Both cameras can become a little pixelated when at speed under trees, especially on the road surface, the A129 being a little better, but again it is not a big difference.

Both cameras do a decent job at night since they both have Sony Starvis sensors on both exterior and interior lenses. In low light conditions the A129 IR normally has a cleaner and brighter image, although not always.

Only the A129 IR has a CPL filter option to remove windscreen reflections, worth considering if you drive a vehicle with bad windscreen reflections.

Audio Quality
There is decent audio from both cameras, and both do much better than was available on previous generations of dashcam. Both are perfectly adequate for recording conversations within the car, or close to an open window. Volume is little higher on the A129, it seems to pick up external sounds from greater distances and with greater clarity which may be an advantage if there is an argument about what somebody said. The B2W sounds slightly muffled by comparison. It is not a huge difference, but is noticeable.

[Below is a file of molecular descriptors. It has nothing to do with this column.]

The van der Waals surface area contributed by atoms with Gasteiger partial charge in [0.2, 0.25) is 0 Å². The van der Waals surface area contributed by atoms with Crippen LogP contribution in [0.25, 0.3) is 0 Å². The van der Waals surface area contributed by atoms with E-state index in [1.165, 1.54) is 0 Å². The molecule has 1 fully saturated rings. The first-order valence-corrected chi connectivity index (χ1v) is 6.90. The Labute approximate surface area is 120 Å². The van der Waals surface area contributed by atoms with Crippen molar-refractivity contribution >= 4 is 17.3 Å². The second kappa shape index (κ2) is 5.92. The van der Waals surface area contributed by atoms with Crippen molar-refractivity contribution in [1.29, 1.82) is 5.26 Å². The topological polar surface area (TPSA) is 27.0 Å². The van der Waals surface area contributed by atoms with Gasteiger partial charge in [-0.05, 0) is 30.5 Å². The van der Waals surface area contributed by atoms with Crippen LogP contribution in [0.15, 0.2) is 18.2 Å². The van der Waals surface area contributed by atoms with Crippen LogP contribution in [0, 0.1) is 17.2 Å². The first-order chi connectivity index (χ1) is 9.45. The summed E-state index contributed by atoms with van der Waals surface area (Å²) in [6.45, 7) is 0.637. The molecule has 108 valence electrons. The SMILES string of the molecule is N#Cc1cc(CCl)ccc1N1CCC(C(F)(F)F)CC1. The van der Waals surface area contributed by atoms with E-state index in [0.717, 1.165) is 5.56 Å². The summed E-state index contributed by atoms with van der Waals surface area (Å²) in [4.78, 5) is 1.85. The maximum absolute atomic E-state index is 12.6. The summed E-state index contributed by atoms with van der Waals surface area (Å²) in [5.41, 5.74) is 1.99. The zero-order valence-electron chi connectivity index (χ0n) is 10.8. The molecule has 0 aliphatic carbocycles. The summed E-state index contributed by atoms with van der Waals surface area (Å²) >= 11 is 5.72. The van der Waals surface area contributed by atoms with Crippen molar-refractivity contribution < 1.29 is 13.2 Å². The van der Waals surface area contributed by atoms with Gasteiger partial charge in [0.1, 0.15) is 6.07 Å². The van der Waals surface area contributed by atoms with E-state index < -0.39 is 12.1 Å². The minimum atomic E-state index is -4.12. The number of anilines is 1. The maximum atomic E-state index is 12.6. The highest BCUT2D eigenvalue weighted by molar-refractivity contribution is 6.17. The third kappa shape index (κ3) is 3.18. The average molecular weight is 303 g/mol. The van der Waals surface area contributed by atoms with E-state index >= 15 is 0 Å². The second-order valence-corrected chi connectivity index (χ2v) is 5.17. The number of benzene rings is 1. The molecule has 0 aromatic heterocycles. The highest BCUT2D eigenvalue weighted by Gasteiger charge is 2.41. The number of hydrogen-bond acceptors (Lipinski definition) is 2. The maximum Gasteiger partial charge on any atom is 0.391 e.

Resolution
Both cameras have the same resolution - Full HD 1080P 30fps for all lenses, and since the field of view is also similar, number plate readability is approximately the same.

Both cameras can also do 60fps if used as a single channel camera (no rear camera). I'm not sure what this feature is intended for though, if I wanted a single channel camera, I wouldn't buy a dual channel camera!

Bitrate
The bitrate is the amount of image information that is stored on the memory card each second, a higher bitrate means that more information is being stored, file sizes will be larger, and less minutes of video can be stored on the memory card. All video recordings are compressed to save space, the lower the bitrate the more compression is necessary and the more information is thrown away in order to fit the recording into the available bitrate.

At the maximum bitrate setting, the A129 IR has 16Mb/s on both channels. Not enough for perfection, but a perfectly acceptable bitrate for a 1080 resolution dashcam.

The B2W gives a choice of recording at 12Mb/s Front + 12Mb/s Rear or 16Mb/s Front + 8Mb/s Rear. Since most of the view inside the cabin doesn't change much over time, the cabin view doesn't require as much bitrate as the front view so the 16+8 combination gives better detail overall and not far from the detail of the A129 IR.